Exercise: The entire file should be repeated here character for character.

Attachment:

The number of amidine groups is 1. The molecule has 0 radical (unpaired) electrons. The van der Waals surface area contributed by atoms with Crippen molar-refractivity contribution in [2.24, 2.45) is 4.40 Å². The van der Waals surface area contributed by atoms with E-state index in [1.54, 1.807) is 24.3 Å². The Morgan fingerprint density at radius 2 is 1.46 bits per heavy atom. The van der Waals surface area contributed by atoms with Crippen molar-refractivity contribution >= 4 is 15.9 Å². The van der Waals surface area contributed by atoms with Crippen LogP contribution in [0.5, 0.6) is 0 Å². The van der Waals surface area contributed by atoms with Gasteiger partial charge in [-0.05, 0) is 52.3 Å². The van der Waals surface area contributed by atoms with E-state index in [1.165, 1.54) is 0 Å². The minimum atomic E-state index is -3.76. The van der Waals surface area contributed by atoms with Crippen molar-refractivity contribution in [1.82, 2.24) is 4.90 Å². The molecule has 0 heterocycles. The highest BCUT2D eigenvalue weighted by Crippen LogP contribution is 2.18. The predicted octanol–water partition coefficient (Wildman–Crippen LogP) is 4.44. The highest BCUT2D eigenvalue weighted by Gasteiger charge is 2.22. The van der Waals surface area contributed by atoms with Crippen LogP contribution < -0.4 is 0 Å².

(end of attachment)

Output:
The number of amidine groups is 1. The molecule has 0 radical (unpaired) electrons. The van der Waals surface area contributed by atoms with Crippen molar-refractivity contribution in [2.24, 2.45) is 4.40 Å². The van der Waals surface area contributed by atoms with E-state index in [1.54, 1.807) is 24.3 Å². The Morgan fingerprint density at radius 2 is 1.46 bits per heavy atom. The van der Waals surface area contributed by atoms with Crippen molar-refractivity contribution >= 4 is 15.9 Å². The van der Waals surface area contributed by atoms with Crippen LogP contribution in [0.5, 0.6) is 0 Å². The van der Waals surface area contributed by atoms with Gasteiger partial charge in [-0.05, 0) is 52.3 Å². The van der Waals surface area contributed by atoms with E-state index in [1.165, 1.54) is 0 Å². The minimum atomic E-state index is -3.76. The van der Waals surface area contributed by atoms with Crippen molar-refractivity contribution in [1.82, 2.24) is 4.90 Å². The molecule has 0 heterocycles. The highest BCUT2D eigenvalue weighted by Crippen LogP contribution is 2.18. The predicted octanol–water partition coefficient (Wildman–Crippen LogP) is 4.44. The highest BCUT2D eigenvalue weighted by Gasteiger charge is 2.22. The van der Waals surface area contributed by atoms with Crippen LogP contribution < -0.4 is 0 Å².